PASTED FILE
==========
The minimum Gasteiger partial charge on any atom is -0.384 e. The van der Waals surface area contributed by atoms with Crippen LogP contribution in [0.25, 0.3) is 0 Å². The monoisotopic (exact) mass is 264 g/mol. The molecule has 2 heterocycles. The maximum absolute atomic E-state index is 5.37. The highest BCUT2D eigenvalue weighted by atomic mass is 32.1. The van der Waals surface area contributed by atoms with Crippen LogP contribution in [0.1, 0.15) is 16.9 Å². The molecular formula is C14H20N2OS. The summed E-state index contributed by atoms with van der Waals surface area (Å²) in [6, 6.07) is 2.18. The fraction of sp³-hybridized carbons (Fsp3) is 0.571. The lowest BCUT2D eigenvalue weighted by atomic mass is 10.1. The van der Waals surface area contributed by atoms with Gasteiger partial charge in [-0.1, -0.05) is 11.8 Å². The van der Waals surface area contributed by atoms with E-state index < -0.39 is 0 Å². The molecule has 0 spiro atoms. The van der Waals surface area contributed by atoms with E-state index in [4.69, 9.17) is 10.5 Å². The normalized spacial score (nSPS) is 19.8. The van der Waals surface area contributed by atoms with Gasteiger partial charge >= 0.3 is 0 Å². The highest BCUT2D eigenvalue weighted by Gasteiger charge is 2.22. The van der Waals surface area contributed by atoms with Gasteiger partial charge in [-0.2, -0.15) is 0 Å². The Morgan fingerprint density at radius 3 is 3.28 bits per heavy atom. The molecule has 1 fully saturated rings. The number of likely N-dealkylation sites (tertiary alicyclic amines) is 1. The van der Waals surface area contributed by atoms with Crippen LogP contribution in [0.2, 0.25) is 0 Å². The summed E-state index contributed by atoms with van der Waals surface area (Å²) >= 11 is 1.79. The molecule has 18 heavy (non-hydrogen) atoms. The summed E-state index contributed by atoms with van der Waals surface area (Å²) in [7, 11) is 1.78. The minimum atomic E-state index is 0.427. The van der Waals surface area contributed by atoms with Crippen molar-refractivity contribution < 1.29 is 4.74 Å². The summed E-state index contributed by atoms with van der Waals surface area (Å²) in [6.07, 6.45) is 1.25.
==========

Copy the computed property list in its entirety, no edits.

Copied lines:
The minimum Gasteiger partial charge on any atom is -0.384 e. The van der Waals surface area contributed by atoms with Crippen LogP contribution in [0.25, 0.3) is 0 Å². The monoisotopic (exact) mass is 264 g/mol. The molecule has 2 heterocycles. The maximum absolute atomic E-state index is 5.37. The highest BCUT2D eigenvalue weighted by atomic mass is 32.1. The van der Waals surface area contributed by atoms with Crippen LogP contribution in [0.1, 0.15) is 16.9 Å². The molecular formula is C14H20N2OS. The summed E-state index contributed by atoms with van der Waals surface area (Å²) in [6, 6.07) is 2.18. The fraction of sp³-hybridized carbons (Fsp3) is 0.571. The lowest BCUT2D eigenvalue weighted by atomic mass is 10.1. The van der Waals surface area contributed by atoms with Gasteiger partial charge in [-0.1, -0.05) is 11.8 Å². The van der Waals surface area contributed by atoms with E-state index < -0.39 is 0 Å². The molecule has 0 spiro atoms. The van der Waals surface area contributed by atoms with E-state index in [4.69, 9.17) is 10.5 Å². The normalized spacial score (nSPS) is 19.8. The van der Waals surface area contributed by atoms with Gasteiger partial charge >= 0.3 is 0 Å². The highest BCUT2D eigenvalue weighted by Gasteiger charge is 2.22. The van der Waals surface area contributed by atoms with Gasteiger partial charge in [-0.2, -0.15) is 0 Å². The Morgan fingerprint density at radius 3 is 3.28 bits per heavy atom. The molecule has 1 fully saturated rings. The number of likely N-dealkylation sites (tertiary alicyclic amines) is 1. The van der Waals surface area contributed by atoms with Crippen LogP contribution in [0.2, 0.25) is 0 Å². The summed E-state index contributed by atoms with van der Waals surface area (Å²) >= 11 is 1.79. The molecule has 18 heavy (non-hydrogen) atoms. The summed E-state index contributed by atoms with van der Waals surface area (Å²) in [7, 11) is 1.78. The minimum atomic E-state index is 0.427. The van der Waals surface area contributed by atoms with Crippen molar-refractivity contribution < 1.29 is 4.74 Å². The summed E-state index contributed by atoms with van der Waals surface area (Å²) in [6.07, 6.45) is 1.25.